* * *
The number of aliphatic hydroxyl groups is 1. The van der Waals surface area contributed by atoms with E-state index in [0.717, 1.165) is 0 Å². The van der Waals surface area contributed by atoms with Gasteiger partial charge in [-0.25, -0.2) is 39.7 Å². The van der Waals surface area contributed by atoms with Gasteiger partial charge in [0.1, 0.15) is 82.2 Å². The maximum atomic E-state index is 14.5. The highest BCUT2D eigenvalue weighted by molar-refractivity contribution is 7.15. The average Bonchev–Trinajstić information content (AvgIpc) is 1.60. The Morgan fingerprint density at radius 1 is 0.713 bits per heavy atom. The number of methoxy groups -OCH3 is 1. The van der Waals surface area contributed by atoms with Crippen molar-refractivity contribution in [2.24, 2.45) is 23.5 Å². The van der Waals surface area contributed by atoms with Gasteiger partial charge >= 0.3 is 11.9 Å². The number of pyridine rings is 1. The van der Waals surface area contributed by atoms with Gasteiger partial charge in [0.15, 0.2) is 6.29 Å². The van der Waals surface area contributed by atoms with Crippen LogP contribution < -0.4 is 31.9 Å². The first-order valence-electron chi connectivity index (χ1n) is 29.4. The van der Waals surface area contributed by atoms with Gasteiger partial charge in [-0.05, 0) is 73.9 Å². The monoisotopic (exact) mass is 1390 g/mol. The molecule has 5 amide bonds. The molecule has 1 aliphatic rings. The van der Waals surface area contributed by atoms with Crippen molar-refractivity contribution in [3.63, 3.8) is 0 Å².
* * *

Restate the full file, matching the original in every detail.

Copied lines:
The number of aliphatic hydroxyl groups is 1. The van der Waals surface area contributed by atoms with E-state index in [0.717, 1.165) is 0 Å². The van der Waals surface area contributed by atoms with Gasteiger partial charge in [-0.25, -0.2) is 39.7 Å². The van der Waals surface area contributed by atoms with Gasteiger partial charge in [0.1, 0.15) is 82.2 Å². The maximum atomic E-state index is 14.5. The highest BCUT2D eigenvalue weighted by molar-refractivity contribution is 7.15. The average Bonchev–Trinajstić information content (AvgIpc) is 1.60. The Morgan fingerprint density at radius 1 is 0.713 bits per heavy atom. The number of methoxy groups -OCH3 is 1. The van der Waals surface area contributed by atoms with Crippen molar-refractivity contribution in [2.24, 2.45) is 23.5 Å². The van der Waals surface area contributed by atoms with Gasteiger partial charge >= 0.3 is 11.9 Å². The number of pyridine rings is 1. The van der Waals surface area contributed by atoms with Gasteiger partial charge in [0.15, 0.2) is 6.29 Å². The van der Waals surface area contributed by atoms with Crippen LogP contribution < -0.4 is 31.9 Å². The first-order valence-electron chi connectivity index (χ1n) is 29.4. The van der Waals surface area contributed by atoms with Gasteiger partial charge in [-0.05, 0) is 73.9 Å². The monoisotopic (exact) mass is 1390 g/mol. The molecule has 5 amide bonds. The molecule has 1 aliphatic rings. The van der Waals surface area contributed by atoms with Crippen molar-refractivity contribution in [3.63, 3.8) is 0 Å².